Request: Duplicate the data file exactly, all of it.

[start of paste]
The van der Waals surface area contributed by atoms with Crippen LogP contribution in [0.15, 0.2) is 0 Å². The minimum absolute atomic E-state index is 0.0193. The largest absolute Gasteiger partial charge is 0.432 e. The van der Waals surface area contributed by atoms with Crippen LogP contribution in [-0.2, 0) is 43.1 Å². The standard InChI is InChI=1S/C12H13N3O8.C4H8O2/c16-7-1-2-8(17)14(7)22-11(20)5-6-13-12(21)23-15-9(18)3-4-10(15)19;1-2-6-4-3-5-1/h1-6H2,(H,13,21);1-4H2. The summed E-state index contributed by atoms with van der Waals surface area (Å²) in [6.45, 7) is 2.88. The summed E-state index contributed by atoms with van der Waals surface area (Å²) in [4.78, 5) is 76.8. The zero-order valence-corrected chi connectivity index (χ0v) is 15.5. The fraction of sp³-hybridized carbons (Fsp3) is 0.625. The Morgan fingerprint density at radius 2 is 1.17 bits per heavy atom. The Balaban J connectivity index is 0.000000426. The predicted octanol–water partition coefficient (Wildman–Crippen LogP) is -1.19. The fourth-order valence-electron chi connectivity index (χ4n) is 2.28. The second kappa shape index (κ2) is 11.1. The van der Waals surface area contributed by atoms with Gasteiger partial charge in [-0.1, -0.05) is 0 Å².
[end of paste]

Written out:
The van der Waals surface area contributed by atoms with Crippen LogP contribution in [0.15, 0.2) is 0 Å². The minimum absolute atomic E-state index is 0.0193. The largest absolute Gasteiger partial charge is 0.432 e. The van der Waals surface area contributed by atoms with Crippen LogP contribution in [-0.2, 0) is 43.1 Å². The standard InChI is InChI=1S/C12H13N3O8.C4H8O2/c16-7-1-2-8(17)14(7)22-11(20)5-6-13-12(21)23-15-9(18)3-4-10(15)19;1-2-6-4-3-5-1/h1-6H2,(H,13,21);1-4H2. The summed E-state index contributed by atoms with van der Waals surface area (Å²) in [6.45, 7) is 2.88. The summed E-state index contributed by atoms with van der Waals surface area (Å²) in [4.78, 5) is 76.8. The zero-order valence-corrected chi connectivity index (χ0v) is 15.5. The fraction of sp³-hybridized carbons (Fsp3) is 0.625. The Morgan fingerprint density at radius 2 is 1.17 bits per heavy atom. The Balaban J connectivity index is 0.000000426. The predicted octanol–water partition coefficient (Wildman–Crippen LogP) is -1.19. The fourth-order valence-electron chi connectivity index (χ4n) is 2.28. The second kappa shape index (κ2) is 11.1. The van der Waals surface area contributed by atoms with Gasteiger partial charge in [-0.1, -0.05) is 0 Å².